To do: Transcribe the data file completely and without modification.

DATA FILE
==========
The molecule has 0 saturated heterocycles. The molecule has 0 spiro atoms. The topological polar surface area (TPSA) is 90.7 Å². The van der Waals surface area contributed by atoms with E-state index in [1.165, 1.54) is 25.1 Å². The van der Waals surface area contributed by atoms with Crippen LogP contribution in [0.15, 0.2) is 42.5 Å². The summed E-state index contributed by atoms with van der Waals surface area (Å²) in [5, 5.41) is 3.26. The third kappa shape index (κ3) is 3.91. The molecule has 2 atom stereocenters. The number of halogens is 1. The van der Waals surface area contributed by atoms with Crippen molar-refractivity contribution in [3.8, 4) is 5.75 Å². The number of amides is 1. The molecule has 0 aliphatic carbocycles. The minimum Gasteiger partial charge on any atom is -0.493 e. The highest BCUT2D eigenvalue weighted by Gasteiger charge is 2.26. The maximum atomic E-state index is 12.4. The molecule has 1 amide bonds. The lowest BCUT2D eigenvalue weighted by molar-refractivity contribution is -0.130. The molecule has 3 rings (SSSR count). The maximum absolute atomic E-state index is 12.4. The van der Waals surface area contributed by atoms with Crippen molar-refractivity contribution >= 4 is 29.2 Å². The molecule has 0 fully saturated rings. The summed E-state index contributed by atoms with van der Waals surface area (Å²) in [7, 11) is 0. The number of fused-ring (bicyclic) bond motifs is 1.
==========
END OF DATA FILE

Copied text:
The molecule has 0 saturated heterocycles. The molecule has 0 spiro atoms. The topological polar surface area (TPSA) is 90.7 Å². The van der Waals surface area contributed by atoms with E-state index in [1.165, 1.54) is 25.1 Å². The van der Waals surface area contributed by atoms with Crippen LogP contribution in [0.15, 0.2) is 42.5 Å². The summed E-state index contributed by atoms with van der Waals surface area (Å²) in [5, 5.41) is 3.26. The third kappa shape index (κ3) is 3.91. The molecule has 2 atom stereocenters. The number of halogens is 1. The van der Waals surface area contributed by atoms with Crippen molar-refractivity contribution in [3.8, 4) is 5.75 Å². The number of amides is 1. The molecule has 0 aliphatic carbocycles. The minimum Gasteiger partial charge on any atom is -0.493 e. The highest BCUT2D eigenvalue weighted by Gasteiger charge is 2.26. The maximum atomic E-state index is 12.4. The molecule has 1 amide bonds. The lowest BCUT2D eigenvalue weighted by molar-refractivity contribution is -0.130. The molecule has 3 rings (SSSR count). The maximum absolute atomic E-state index is 12.4. The van der Waals surface area contributed by atoms with Crippen molar-refractivity contribution >= 4 is 29.2 Å². The molecule has 0 fully saturated rings. The summed E-state index contributed by atoms with van der Waals surface area (Å²) in [7, 11) is 0. The number of fused-ring (bicyclic) bond motifs is 1.